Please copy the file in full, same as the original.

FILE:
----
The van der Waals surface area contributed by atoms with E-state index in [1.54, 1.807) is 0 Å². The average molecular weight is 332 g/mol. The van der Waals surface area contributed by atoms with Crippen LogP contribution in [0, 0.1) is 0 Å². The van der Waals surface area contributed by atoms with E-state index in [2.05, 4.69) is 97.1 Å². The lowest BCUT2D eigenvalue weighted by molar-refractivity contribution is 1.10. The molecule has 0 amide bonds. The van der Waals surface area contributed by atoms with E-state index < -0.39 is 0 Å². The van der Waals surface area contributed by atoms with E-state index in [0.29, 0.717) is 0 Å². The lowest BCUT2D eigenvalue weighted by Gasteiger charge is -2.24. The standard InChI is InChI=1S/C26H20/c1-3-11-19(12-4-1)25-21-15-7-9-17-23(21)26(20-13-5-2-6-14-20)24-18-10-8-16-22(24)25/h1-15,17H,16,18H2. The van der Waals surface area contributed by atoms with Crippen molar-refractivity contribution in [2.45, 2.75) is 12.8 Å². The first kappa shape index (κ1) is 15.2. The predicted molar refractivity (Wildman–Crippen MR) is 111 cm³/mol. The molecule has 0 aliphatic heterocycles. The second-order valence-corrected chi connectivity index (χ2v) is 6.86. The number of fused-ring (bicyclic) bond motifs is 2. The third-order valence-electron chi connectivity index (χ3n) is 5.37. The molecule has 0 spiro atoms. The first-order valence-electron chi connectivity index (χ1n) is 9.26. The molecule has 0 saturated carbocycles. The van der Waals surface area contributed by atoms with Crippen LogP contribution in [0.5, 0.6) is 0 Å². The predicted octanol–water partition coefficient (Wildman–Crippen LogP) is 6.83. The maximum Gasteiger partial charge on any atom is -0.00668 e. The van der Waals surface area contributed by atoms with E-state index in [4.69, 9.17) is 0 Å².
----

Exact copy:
The van der Waals surface area contributed by atoms with E-state index in [1.54, 1.807) is 0 Å². The average molecular weight is 332 g/mol. The van der Waals surface area contributed by atoms with Crippen LogP contribution in [0, 0.1) is 0 Å². The van der Waals surface area contributed by atoms with E-state index in [2.05, 4.69) is 97.1 Å². The lowest BCUT2D eigenvalue weighted by molar-refractivity contribution is 1.10. The molecule has 0 amide bonds. The van der Waals surface area contributed by atoms with E-state index < -0.39 is 0 Å². The van der Waals surface area contributed by atoms with E-state index in [0.29, 0.717) is 0 Å². The lowest BCUT2D eigenvalue weighted by Gasteiger charge is -2.24. The standard InChI is InChI=1S/C26H20/c1-3-11-19(12-4-1)25-21-15-7-9-17-23(21)26(20-13-5-2-6-14-20)24-18-10-8-16-22(24)25/h1-15,17H,16,18H2. The van der Waals surface area contributed by atoms with Crippen molar-refractivity contribution in [2.45, 2.75) is 12.8 Å². The first kappa shape index (κ1) is 15.2. The predicted molar refractivity (Wildman–Crippen MR) is 111 cm³/mol. The molecule has 0 aliphatic heterocycles. The second-order valence-corrected chi connectivity index (χ2v) is 6.86. The number of fused-ring (bicyclic) bond motifs is 2. The third-order valence-electron chi connectivity index (χ3n) is 5.37. The molecule has 0 spiro atoms. The first-order valence-electron chi connectivity index (χ1n) is 9.26. The molecule has 0 saturated carbocycles. The van der Waals surface area contributed by atoms with Crippen LogP contribution in [0.5, 0.6) is 0 Å². The predicted octanol–water partition coefficient (Wildman–Crippen LogP) is 6.83. The maximum Gasteiger partial charge on any atom is -0.00668 e. The van der Waals surface area contributed by atoms with E-state index in [4.69, 9.17) is 0 Å².